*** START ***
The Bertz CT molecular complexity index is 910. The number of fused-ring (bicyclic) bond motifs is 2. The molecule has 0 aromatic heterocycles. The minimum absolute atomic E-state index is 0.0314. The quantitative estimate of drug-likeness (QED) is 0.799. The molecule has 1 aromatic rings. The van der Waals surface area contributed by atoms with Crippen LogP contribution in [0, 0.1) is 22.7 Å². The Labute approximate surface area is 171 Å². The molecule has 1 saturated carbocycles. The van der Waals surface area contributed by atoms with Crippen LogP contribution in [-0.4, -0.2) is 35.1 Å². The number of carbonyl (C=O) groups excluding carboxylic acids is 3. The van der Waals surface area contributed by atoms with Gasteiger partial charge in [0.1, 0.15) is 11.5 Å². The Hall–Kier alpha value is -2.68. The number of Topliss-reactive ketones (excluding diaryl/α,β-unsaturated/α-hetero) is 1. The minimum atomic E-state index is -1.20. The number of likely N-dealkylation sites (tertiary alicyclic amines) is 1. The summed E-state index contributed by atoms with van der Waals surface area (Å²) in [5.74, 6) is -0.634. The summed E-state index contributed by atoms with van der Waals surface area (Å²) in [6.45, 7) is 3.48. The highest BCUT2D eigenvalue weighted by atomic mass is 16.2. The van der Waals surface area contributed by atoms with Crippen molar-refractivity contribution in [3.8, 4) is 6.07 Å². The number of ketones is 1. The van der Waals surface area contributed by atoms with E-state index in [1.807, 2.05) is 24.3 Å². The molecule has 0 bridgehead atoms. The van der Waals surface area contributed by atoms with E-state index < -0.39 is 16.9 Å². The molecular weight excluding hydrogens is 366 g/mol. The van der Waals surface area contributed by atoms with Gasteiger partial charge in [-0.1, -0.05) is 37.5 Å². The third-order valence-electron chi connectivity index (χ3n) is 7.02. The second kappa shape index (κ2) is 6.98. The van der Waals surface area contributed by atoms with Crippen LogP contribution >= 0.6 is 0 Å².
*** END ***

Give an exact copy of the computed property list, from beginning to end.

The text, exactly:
The Bertz CT molecular complexity index is 910. The number of fused-ring (bicyclic) bond motifs is 2. The molecule has 0 aromatic heterocycles. The minimum absolute atomic E-state index is 0.0314. The quantitative estimate of drug-likeness (QED) is 0.799. The molecule has 1 aromatic rings. The van der Waals surface area contributed by atoms with Crippen LogP contribution in [0, 0.1) is 22.7 Å². The Labute approximate surface area is 171 Å². The molecule has 1 saturated carbocycles. The van der Waals surface area contributed by atoms with Crippen LogP contribution in [-0.4, -0.2) is 35.1 Å². The number of carbonyl (C=O) groups excluding carboxylic acids is 3. The van der Waals surface area contributed by atoms with Gasteiger partial charge in [0.1, 0.15) is 11.5 Å². The Hall–Kier alpha value is -2.68. The number of Topliss-reactive ketones (excluding diaryl/α,β-unsaturated/α-hetero) is 1. The minimum atomic E-state index is -1.20. The number of likely N-dealkylation sites (tertiary alicyclic amines) is 1. The summed E-state index contributed by atoms with van der Waals surface area (Å²) in [5.74, 6) is -0.634. The summed E-state index contributed by atoms with van der Waals surface area (Å²) in [6.45, 7) is 3.48. The highest BCUT2D eigenvalue weighted by atomic mass is 16.2. The van der Waals surface area contributed by atoms with Crippen molar-refractivity contribution in [3.8, 4) is 6.07 Å². The number of ketones is 1. The van der Waals surface area contributed by atoms with E-state index in [1.807, 2.05) is 24.3 Å². The molecule has 0 bridgehead atoms. The van der Waals surface area contributed by atoms with E-state index < -0.39 is 16.9 Å². The molecular weight excluding hydrogens is 366 g/mol. The van der Waals surface area contributed by atoms with Gasteiger partial charge in [-0.1, -0.05) is 37.5 Å². The third-order valence-electron chi connectivity index (χ3n) is 7.02. The second kappa shape index (κ2) is 6.98. The van der Waals surface area contributed by atoms with Crippen LogP contribution >= 0.6 is 0 Å².